Thousands flee Tokyo as experts try to calm contamination fears

Supplies are short, the neon signs off. David McNeill reports from a spooked metropolis

The stuff of science fiction novels and bad disaster movies has arrived in the world's largest metropolis after radioactivity was detected in Tokyo's city centre yesterday, the possible prelude to a disaster forewarned but never really expected: the meltdown of a nuclear power plant and the showering of fallout over 28 million people.

Experts and government ministers said that the radiation levels in the city were negligible, and that the battle to save the stricken plant in Fukushima was making progress. But they warned that contamination within the danger zone around the plant, about 250km north-east of the capital, was dangerous to human health, and told people inside the zone to evacuate or stay indoors.

The crisis follows an explosion at the plant on Tuesday, which is believed to have caused a crack in the chamber of reactor No 2. Steam and radioactive substances reportedly poured through the crack, sending contamination levels soaring. The government's Chief Cabinet Secretary, Yukio Edano, later said that the levels quickly fell again, but refused to rule out further leaks. Engineers are still pumping seawater into reactors No 1, 2 and 3 in a bid to cool them and prevent meltdown, and last they were battling falling water levels in No 5 and a fire in No 6. Prime Minister Naoto Kan warned last night that the risk of further contamination from the Fukushima complex was "still high".

Thousands of foreigners and Japanese citizens are fleeing the capital. Several airlines, including Air China and Lufthansa, have stopped flying into the city's airports. But experts tried to dampen down fears of a catastrophe: "We don't believe it is necessary to evacuate Tokyo, even though the radioactivity is certainly out there," said Masako Sawai, of the Citizens' Nuclear Information Centre. "However, there is a possibility that our view may change depending on how the reactor activity progresses."

The crisis wiped billions from Japan's stock market, sending the Nikkei share index down 10.55 percent yesterday. The central bank has pumped about $280bn into the financial system since the weekend in a bid to shore up confidence.

Shibuya Square is normally the buzzing youthful heart of Tokyo, its giant neon signs and television screens towering over an intersection permanently clogged with pedestrians and cars. Today, the screens are blank and the neon has been switched off to save power. The crowds have thinned and many of the people hurrying through the square have cases and overnight bags.

"We're being sent west by our company, to Osaka," said Ryousuke Sanada, who works for a food distributor. "They say it's just a normal transfer, but they're worried about the radiation. Of course I'm scared, but I don't think the worst will happen as long as people pull together."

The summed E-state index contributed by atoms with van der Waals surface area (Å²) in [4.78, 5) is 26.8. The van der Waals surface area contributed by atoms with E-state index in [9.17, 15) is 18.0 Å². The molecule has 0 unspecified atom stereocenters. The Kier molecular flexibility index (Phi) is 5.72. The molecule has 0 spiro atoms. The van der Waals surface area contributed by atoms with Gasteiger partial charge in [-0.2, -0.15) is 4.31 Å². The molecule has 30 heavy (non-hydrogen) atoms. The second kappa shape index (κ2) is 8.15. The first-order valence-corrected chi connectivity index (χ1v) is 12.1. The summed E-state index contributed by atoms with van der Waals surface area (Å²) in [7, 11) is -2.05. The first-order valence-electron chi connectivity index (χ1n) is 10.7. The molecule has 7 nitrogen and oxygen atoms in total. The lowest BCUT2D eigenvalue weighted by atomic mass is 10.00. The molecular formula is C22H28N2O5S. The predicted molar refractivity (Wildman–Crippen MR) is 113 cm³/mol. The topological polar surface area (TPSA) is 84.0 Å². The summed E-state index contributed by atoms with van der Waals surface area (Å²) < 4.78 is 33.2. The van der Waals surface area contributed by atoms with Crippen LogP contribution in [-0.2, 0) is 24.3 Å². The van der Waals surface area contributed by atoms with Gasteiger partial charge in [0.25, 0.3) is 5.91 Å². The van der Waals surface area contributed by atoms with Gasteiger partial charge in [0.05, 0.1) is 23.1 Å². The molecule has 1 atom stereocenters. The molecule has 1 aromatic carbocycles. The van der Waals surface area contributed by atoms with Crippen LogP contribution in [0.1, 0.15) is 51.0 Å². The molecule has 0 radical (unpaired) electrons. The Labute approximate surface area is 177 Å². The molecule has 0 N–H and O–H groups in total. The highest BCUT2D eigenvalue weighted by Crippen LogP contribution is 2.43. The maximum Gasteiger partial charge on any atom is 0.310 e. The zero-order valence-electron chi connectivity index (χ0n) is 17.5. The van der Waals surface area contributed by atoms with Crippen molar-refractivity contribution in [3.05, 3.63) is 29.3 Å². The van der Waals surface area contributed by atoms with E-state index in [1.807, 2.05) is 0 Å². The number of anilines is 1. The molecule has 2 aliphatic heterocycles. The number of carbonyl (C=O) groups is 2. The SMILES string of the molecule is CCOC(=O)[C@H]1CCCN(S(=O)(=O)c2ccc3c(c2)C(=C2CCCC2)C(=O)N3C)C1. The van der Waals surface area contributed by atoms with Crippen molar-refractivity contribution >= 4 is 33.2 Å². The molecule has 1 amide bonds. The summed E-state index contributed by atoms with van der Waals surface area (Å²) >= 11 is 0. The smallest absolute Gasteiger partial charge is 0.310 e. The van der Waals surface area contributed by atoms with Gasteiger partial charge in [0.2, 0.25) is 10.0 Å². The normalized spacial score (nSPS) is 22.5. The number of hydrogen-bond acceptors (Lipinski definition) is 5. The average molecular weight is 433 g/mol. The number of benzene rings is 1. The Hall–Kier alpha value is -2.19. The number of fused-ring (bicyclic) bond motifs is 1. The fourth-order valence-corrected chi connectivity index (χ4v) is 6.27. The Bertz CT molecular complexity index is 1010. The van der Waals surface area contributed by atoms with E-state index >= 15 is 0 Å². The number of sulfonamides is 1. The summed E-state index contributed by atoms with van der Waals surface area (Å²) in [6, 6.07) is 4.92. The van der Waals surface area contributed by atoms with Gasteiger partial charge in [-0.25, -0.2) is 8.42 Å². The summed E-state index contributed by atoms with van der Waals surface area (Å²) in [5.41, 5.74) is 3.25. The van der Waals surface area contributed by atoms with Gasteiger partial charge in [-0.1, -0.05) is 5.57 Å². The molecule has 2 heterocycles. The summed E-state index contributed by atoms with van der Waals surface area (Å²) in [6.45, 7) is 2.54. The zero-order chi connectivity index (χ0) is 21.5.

Experts have appeared nightly on television to caution against over- reaction, saying that a Chernobyl-style catastrophe is unlikely. Modern nuclear plants are built better, they say, and the Fukushima complex has been shut down since last Friday. But such reassurances have not soothed the sense of impending doom in the capital, or the steady stream of apocalyptic headlines. "Radioactivity in Greater Tokyo at 100 times normal levels," screamed last night's copy of Sponichi, a tabloid newspaper.

Some have heard that the Emperor has abandoned the city for Kyoto, Japan's ancient capital, though there is no evidence that it is true. "That's not what concerns me," said Yutaka Aoki, a taxi driver who works the area around Shibuya Station. "My biggest problem is getting petrol. They sold me just 20 litres today. How am I supposed to work on that?" A scratchy broadcast from a dashboard television in his car keeps spitting out the latest dreadful news from Fukushima. "If it blows what can we do? We're finished," he said.

The shops have started running out of water, toilet rolls and rice as the city's beleaguered citizens panic-buy and supplies get clogged in the country's transport arteries. Candles, facemasks and umbrellas have run out in some stores too, after government officials advised using them to protect from fallout. "Leave the umbrellas outside your door when you come back home," said one. Many convenience stores have shut their doors after ending up with nothing to sell, a minor but telling sign of the disintegration of normal life in a city where the stores light up almost every street.

Around Shibuya, groups of young people could be seen wearing masks and carrying umbrellas, though the skies were clear. "My mother told me it would protect me," explained 15-year-old Ryo Umebayashi, a high school student. "I don't know if it's going to work, but I guess it's better than nothing." And if the radiation worsens? "I don't know," he shrugs. "We're talking about going to Okinawa [in Japan's far south] but none of us has enough money."

The symbolism of youngsters sheltering from radioactive precipitation in a country that gave the world Black Rain, the term used by survivors of the US atomic bombing of Hiroshima and Nagasaki to describe nuclear fallout, is not lost on the city's older citizens. "It's like the situation after the [Second World] war," one told state broadcaster NHK this week. "It's frightening, but we rebuilt then and we were far poorer."

The faces on trains from Shibuya are sombre, the carriages filled with the pensive energy of a normally stoic people wondering what on earth tomorrow will bring. History's strongest earthquake, a tsunami that washed away towns, villages and thousands of people in its muddy embrace, a string of nerve-wracking aftershocks, 400,000 people stranded, and the constant dread that the Frankenstein monster that once helped keep Shibuya Square lit like Christmas will have its revenge.

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